With Michael recently sidelined sporting a badly sprained ankle, I stepped in for Poppy-walking duty. Saturday is always the long walk down the steep hill into our forest. It had been quite a while since my last venture this way and I was amazed how much had changed. The tree ferns are enormous and every shade of green.
If Michael hadn’t pre-warned me about the crayfish burrows on the path, I probably would have stepped on them. Freshwater burrowing crayfish live in tunnel systems in muddy banks, only venturing out at night or in damp, overcast conditions. The Tasmanian genera has claws that open vertically to the body rather than horizontally to allow for larger claws in narrow tunnels. Characteristic ‘chimneys’, some as high as 40cm, announce the entrance to the burrow.
Remnants of an overnight rain shower sparkled on foliage
while contorted trees danced amongst their lofty companions.
I dutifully followed Poppy along the boundary of adjoining farmland
where we attracted the interest of neighbouring cattle who didn’t hesitate to take a closer look.
Our circuit returned us to the forest, the winter season has delivered more firewood from nature,
the manferns are thriving
and the stream is bubbling its way to the Blythe River.
I wisely chose bright red socks for my pilgrimage, all the better to see the leeches that abound in the damp conditions.
Having just returned from ten days in Darwin, I am struggling to adapt to the climate shock. Tasmanians are used to the four seasons and we enjoy the positive in each of them. Not long before my recent sojourn, I took Poppy for her morning walk into the Blythe Conservation Area that adjoins our property. There is no need to consult the BOM website to know the temperature has dipped into the minus, the frozen birdbaths are evident enough.
Risking frostbite to my digits, I transformed my thermal mittens to fingerless gloves (an ingenious design purchased at Cradle Mountain some years ago). Crossing the paddock, it seemed the forest was on fire with the trees reflecting the glow of early sunlight.
To the north, an aircraft’s vapour trail draws a line across the pale blue sky.
Looking back, the frost is heavy on our house roof
and the neighbour’s horses are rugged up against the cold.
Once into the forest, brushfires of rising sun create autumnal hues
and someone is patiently waiting for me to catch up.
Further into the woodland, I have stumbled into paradise,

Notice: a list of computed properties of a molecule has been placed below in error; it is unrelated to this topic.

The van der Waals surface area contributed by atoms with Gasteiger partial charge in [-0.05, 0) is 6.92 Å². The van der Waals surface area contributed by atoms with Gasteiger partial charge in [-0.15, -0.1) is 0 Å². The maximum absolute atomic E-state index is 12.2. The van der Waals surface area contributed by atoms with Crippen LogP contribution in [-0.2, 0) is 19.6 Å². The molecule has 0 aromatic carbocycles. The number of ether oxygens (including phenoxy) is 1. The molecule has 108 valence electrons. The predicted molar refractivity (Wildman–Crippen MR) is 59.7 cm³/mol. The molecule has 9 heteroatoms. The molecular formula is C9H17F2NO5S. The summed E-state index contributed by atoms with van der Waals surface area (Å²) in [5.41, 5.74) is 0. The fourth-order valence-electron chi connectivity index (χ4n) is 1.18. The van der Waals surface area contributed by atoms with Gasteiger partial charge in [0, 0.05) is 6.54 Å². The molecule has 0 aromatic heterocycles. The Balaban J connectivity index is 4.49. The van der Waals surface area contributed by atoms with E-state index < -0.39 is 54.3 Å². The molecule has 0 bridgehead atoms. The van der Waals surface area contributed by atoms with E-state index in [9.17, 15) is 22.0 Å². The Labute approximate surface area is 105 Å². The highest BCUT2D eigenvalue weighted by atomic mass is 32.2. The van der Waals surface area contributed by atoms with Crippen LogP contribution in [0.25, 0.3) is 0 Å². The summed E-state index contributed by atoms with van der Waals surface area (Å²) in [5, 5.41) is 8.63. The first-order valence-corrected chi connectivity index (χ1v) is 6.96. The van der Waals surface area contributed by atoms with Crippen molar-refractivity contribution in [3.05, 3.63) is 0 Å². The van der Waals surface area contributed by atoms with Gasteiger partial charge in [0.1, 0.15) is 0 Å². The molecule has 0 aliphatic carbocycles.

even Poppy takes a moment to appreciate the spectacle.
We may have trespassed into sacred sulphur-crested cockatoo territory at the end of the trail, the ear-piercing screeches from on high warned others of our presence.
Retracing our steps, highlights from ascending Sol lingered
and the frosty paddocks would soon warm to the glow.
Reclaimed garden edging and fallen leaves hold onto the frost
but the daffodils are promise of the coming spring.
The town of Burnie in northwest Tasmania began to boom after the discovery of tin at Waratah in 1871. Two years later,the Mount Bischoff Tin Mining Company was floated and in 1875, the VDL Company moved its headquarters from Stanley to Burnie. The tin was transported to the Burnie Port, the horse-drawn wooden rail tramway was replaced in 1884 with steam trains and steel rails. The relevance of this (yes, I’m getting there) is that it brought the wealth and impetus to build the magnificent Federation architecture that abounds in Burnie today. Some time ago, I came across a leaflet for ‘Federation Walks of Burnie’ and only recently, on a sunny afternoon, indulged in a journey of discovery. It transpires that many of the buildings from this period are reflective of the Federation Queen Anne style, a fine example being the house known as Wyona.
Built in 1914 for Edward Alfred Joyce, a leading Tasmanian manufacturing jeweller, the house sits in a prominent position above the town on William Street on a bend where the name changes to Queen Street. Bow-windowed bays with prominent gables face both streets and a verandah projects diagonally between the two, making the most of views across the city and sea. The Tasmanian State Institute of Technology established a study centre at Wyona in 1983 and it is now the private residence of the Mayor of Burnie.
Continuing down Queen Street, Kandaha is a magnificent home built in 1888.
Set in an acre of immaculate gardens, the wide verandah is decorated with intricate cast iron brackets, fringe and railings. This was becoming rare, as cast iron was replaced in favour of machine-cut timber for balcony and verandah decoration by 1900.
Outbuildings include the original laundry with Huon pine washtubs but I’m not sure if this is it.
Queen Street was originally called Chaff Street and apparently became known as ‘Rotten Row’ due to the sub-standard housing at the time. Obviously, the area improved and in 1907 the street was renamed after Queen Alexandra of Denmark, wife of King Edward VII. In a region of rich timber resources, weatherboard became the preferred building material. Many Federation Queen Anne residences are an ‘L’ shape plan with a front room projecting forward toward the street and a verandah extending along the remainder of the frontage. Concealed within a mature garden, number 30 Queen Street was constructed in 1906 and has many of the additional characteristics of the era such as a prominent gable with half-timbered effect, valance and bargeboards with finial.
Francis Tallack is credited as being the ’architect of Burnie’ and was responsible for the construction of hotels and numerous business premises as well as private homes. Number 24 Queen Street was built by Tallack in 1910, the large front room windows face the sea and double verandah posts and curved timber have been used to create the decorative valance.
Just around the corner on Princes Street, number 1 is the house where Francis Tallack lived. The remarkable keyhole entrance is surrounded by decorative timber that continues along the verandah railing and the front door features Art Nouveau leadlight.
Princes Street is not a long street but the houses are stunning. It was originally the private driveway of a well-known homestead, Berthonville, and was renamed in 1907 after the three sons of King Edward VII and Queen Alexandra. Carinya (number 3) is beautifully maintained, decorative timber embellishments, tall chimneys and simple leadlight enhance the façade.
I would love to see inside these homes. The decorative timber continues into the hallways, mantels and wall panelling and some have the Art Nouveau touch of pressed metal ceilings. Number 5 Princes Street has an interesting turret, though I’m not sure if it is original or a later addition.
Heritage listed number 7 has all the features of the Federation Queen Anne style and is, again, superbly presented.